Greetings from Minneapolis/St. Paul!
We are in our fourth year of a once-a-month family dance immediately
preceding the regular Saturday evening contra. We run 6:30pm - 8:00 pm with
a break for a snack in the middle. The contra dance runs 8:00pm - 11:00pm.
We charge $10/family of any size (and any definition), plus we tell family
dancers that they are welcome to come to the first hour of the contra for
free. That's plenty late enough for most families with small kids. Most
families that stay just watch, but some kids do try it out.
We have a somewhat unusual arrangement because we have two dance halls, a
small one and a larger one. We run the family dance in the smaller hall,
meaning that we can run right up to the start of the contra without
interfering with sound setup, teaching session, etc. A lot of
early-arriving contra dancers will stop to watch the family dance on their
way in. Having the two spaces also means that we can have kids with extra
energy to burn racing around in the small hall while the contra is starting
in the big hall.
We have a separate band/caller for the family dance and the main dance. We
run the family dance on a shoestring budget -- everyone who calls or plays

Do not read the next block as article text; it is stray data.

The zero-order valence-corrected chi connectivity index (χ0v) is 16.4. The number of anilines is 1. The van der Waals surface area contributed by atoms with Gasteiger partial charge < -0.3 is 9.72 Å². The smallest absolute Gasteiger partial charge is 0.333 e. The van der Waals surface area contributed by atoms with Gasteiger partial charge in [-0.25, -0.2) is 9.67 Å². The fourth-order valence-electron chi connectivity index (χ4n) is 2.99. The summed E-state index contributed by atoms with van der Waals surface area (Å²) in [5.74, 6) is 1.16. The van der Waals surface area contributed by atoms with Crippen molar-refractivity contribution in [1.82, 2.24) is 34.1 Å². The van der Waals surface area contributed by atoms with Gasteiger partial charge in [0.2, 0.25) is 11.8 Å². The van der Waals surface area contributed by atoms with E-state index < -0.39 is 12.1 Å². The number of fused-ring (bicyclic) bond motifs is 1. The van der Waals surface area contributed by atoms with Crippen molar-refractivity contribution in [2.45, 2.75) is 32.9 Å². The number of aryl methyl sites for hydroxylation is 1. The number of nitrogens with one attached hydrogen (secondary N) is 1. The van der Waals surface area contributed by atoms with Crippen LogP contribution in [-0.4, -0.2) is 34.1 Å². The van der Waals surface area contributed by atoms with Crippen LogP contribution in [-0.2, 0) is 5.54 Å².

knows they'll probably get gas money and that's it. So far, we've been able
to find callers and musicians willing to do it primarily for the fun and
We've found that we have almost no 'core' family dancers who are there
every time. But we have several families that come 4-5 times a year. (We
gave up on June-July-August dances this year, so we're doing 9 per year.)
As with contra, word-of-mouth is the most important way we've gotten folks
in the door. We did get some people through an interview my daughter and I
did on a local bluegrass radio show -- you can find it at
http://tapestryfolkdance.org/programs/family-folkdance/ (click play next to
"family dance on the radio").
One thing you didn't ask about that I think has been important is the
continuity of programming. Our three regular callers have an overlapping
repertoire of dances, so kids will usually see some of the same dances that
they did the last time. And kids that come frequently begin to know dances
and can request specific ones. My daughter has called dances occasionally
since we started (she's 12 now), and hopefully we'll get one or two other
kids up to calling a particular favorite dance themselves.
Another important point you didn't mention is safety. No dancing with small
kids on dad's shoulders. No whirling kids round and round with feet off the
ground. No kids wandering off by themselves to explore other parts of the
building. NEVER have a situation where a kid is alone with an adult that is
not a parent or other caregiver. And make sure that there are ingredients
available for all food provided so that parents can check for allergy
issues or other dietary restrictions.
That's what we have going on here. It's working pretty well, except that we
need some new blood on the organizing committee so that people can step
aside before they burn out. But that's a common need for all sorts of
community projects, isn't it?
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